A Mother’s Birthday Gift

“Why don’t you write on your blog anymore? someone asked me today, and I had to pause and reflect for a moment, before answering, “I’m too busy.”

Hadn’t I told a room full of homeschooling mothers just a few days ago that “I don’t have time” was just an excuse; that we all have to take the time for the things we want?  Television, Facebook, excessive shopping or ‘going’ were some of the time suckers I warned against.

That speaking engagement was particularly enjoyable because I was talking to a room full of women who are the ones I want to reach the most; moms with children, moms who might be putting off using their own talents while they raise children and homeschool.

Don’t wait, I advised, and then I shared with them, through a power point presentation, the creative endeavors of a woman who had been raising ten children in poverty; a woman who made rag rugs for the peeling linoleum floors where her children walked with bare feet. She made little jumpers from her old skirts, teddy bears and Raggedy Ann dolls from scraps. Later, this same woman drew pastel portraits of her husband and herself, her children playing in an alley, her daughter sitting with her back to her. This woman made beautiful quilts, lovely paintings on barn boards, and wood carvings.

This woman was my mother, and I can think of no better example of a mother who utilized her talents in her everyday life. “Nourishing the Creative You,” I’ve titled a similar presentation for a women’s retreat and luncheon in April.

(an early pastel by my mother, Irma Potter)

(more recent work, painting by my mother, hanging in the Breitbach’s restaraunt in Balltown Iowa)

In between my regular couponing column and an article for the local newspaper, I’ve been working on an article that I thought would be easy to write; a piece for a contest with the topic “The Most Quotable Woman I Know.”  I’ve spent hours rifling through my mother’s papers, looking for a direct quote to use in the piece. She hinted and implied many times in her notebooks of her desire that her children use their talents. It is no coincidence I now impart that same advice upon young mothers.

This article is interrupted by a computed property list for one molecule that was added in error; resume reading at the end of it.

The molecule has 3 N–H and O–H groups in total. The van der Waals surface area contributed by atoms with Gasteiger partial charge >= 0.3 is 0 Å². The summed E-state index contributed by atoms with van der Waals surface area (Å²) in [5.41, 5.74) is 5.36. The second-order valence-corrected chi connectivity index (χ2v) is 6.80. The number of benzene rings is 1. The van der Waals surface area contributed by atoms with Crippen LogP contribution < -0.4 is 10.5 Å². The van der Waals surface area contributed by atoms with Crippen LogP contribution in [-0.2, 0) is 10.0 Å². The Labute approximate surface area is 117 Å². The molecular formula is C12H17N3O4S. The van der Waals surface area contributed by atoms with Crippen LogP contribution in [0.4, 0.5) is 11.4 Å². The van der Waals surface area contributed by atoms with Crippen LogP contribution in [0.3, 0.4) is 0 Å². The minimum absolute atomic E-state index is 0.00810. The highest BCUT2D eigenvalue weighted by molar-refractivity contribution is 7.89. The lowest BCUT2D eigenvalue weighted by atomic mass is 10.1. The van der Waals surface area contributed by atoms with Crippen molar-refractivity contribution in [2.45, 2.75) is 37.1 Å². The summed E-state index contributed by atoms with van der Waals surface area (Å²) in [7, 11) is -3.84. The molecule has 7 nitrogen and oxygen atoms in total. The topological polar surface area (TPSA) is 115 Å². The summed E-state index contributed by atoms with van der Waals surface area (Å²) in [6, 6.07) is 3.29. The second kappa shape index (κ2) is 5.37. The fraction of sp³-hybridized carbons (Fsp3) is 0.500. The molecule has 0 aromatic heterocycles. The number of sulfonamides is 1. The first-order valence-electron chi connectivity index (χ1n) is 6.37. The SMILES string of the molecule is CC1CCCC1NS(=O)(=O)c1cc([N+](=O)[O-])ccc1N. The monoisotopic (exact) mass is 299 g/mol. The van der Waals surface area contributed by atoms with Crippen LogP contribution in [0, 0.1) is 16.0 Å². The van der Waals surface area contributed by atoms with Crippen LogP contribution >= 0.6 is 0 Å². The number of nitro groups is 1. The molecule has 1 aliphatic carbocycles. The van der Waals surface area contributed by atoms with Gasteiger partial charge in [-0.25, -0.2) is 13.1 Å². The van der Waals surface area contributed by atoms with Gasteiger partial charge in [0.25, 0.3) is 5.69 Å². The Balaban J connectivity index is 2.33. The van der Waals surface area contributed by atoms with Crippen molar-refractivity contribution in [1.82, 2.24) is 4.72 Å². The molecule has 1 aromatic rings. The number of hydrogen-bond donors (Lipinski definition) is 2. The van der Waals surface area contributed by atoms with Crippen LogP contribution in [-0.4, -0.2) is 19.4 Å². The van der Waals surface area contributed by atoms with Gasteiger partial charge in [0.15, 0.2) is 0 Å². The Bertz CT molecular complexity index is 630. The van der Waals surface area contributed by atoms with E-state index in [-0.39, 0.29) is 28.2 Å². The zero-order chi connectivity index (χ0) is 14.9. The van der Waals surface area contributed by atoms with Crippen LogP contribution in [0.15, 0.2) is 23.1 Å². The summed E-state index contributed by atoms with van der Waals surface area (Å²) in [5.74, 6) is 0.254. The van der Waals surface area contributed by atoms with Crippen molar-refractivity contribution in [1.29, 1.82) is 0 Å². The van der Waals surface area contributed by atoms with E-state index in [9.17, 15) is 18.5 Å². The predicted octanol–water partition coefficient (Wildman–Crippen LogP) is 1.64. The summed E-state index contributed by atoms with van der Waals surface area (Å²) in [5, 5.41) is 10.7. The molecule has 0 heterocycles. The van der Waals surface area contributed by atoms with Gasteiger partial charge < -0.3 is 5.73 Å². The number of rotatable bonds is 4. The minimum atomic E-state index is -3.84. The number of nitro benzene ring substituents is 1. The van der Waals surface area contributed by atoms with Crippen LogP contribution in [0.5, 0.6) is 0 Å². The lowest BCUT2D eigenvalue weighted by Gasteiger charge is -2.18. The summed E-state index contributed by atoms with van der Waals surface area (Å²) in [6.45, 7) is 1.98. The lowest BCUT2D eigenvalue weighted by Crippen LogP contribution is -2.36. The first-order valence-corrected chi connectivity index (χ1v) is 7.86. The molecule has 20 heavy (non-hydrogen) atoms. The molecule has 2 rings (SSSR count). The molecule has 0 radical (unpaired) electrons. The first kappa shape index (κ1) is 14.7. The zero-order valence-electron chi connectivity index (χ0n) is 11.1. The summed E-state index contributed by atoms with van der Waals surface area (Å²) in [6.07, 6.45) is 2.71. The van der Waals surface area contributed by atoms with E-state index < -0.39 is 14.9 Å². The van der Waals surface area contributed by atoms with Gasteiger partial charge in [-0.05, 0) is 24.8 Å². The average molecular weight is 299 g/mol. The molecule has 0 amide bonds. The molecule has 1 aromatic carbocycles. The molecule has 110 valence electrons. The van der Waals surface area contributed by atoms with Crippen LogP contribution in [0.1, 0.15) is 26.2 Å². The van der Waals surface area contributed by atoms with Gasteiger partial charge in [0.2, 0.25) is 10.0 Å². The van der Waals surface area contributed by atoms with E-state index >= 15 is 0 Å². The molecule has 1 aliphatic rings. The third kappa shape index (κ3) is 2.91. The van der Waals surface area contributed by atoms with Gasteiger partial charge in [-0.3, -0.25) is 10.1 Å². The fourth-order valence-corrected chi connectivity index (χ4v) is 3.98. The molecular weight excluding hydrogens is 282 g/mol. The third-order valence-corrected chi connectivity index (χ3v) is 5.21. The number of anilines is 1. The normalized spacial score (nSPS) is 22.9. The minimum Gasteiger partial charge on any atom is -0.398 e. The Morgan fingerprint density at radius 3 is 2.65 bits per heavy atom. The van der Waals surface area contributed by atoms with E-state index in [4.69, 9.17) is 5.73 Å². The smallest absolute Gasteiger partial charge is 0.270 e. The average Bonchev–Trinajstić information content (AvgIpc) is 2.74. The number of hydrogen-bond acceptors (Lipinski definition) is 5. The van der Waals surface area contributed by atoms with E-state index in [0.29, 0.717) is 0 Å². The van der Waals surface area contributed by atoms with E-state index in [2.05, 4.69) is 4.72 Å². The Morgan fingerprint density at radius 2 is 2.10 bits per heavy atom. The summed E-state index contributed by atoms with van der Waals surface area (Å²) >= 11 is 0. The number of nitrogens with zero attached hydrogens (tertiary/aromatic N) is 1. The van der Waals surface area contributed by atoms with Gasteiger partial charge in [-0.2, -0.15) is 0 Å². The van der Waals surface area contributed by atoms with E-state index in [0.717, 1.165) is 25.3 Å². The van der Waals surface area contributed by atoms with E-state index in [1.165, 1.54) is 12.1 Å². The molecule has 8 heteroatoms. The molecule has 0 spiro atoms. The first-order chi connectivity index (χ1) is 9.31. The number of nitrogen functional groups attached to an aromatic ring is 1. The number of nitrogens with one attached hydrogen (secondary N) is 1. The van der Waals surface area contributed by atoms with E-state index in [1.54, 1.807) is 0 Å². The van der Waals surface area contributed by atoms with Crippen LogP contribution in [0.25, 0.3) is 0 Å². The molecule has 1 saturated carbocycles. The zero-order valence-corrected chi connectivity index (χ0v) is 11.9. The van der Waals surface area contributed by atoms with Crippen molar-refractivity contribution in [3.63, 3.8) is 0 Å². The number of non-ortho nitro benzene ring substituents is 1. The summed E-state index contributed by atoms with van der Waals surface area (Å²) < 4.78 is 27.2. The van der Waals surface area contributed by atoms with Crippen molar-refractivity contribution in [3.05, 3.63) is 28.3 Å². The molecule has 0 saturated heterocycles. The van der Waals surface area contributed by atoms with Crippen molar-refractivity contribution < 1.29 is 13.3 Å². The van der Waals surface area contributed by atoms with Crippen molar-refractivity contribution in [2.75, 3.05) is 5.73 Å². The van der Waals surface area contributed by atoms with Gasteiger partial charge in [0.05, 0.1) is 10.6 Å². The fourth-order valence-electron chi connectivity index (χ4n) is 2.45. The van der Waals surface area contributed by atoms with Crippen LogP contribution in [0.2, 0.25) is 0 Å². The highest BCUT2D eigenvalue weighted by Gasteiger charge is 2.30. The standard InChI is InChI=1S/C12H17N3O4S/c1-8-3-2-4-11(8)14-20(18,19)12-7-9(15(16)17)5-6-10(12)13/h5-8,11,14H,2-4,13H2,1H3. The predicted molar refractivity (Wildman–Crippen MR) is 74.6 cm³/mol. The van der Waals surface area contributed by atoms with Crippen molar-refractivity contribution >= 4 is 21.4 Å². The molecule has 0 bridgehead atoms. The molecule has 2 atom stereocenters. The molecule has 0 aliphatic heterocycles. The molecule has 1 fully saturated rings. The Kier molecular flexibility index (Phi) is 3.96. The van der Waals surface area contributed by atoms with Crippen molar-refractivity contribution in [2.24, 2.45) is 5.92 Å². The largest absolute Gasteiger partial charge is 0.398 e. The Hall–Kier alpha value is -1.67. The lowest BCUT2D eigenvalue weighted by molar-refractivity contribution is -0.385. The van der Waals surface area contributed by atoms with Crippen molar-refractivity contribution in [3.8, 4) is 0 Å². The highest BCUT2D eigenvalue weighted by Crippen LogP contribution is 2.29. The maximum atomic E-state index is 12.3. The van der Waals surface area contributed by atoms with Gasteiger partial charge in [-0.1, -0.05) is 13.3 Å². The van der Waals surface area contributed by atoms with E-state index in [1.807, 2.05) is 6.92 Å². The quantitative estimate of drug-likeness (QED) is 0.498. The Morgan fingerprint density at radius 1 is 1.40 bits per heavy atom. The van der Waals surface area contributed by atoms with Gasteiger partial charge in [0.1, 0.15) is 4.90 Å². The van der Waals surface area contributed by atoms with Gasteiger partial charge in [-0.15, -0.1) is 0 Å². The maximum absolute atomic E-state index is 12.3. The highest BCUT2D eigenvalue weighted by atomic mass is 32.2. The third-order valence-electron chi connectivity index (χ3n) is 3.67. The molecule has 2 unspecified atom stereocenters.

My mother died sixteen months ago.  In the ensuing months, I have begun writing for the local newspaper, attending Chrsitian writer’s conferences, conducting couponing workshops, writing a weekly column on couponing, been published in three Chicken Soup books, and soon, will have portions of my blog detailing the months of grief (and creativity) following her death published in an anthology.  I’m now doing public speaking (and loving it!) and will soon be holding an all-day writing workshop for the local community college.  And all this, I attribute to the muse and the memory of my creative mother.

Still, to write about her for this contest entry, I wanted her exact words.  A few days ago, I found this written in her Memory book: “Our main purpose on earth is to save our soul and try to do the will of God in all things. That also means using the talents that God gives us and using them for good.” 

Tomorrow would have been my mother’s 82nd birthday. I often brought Mom a can of coffee and some chocolate for her birthday.  A pan of lasagna, and once in awhile a cake. My gift to her this year?

I will continue to follow her footsteps, in all things creative, and hopefully, all the way to Heaven.

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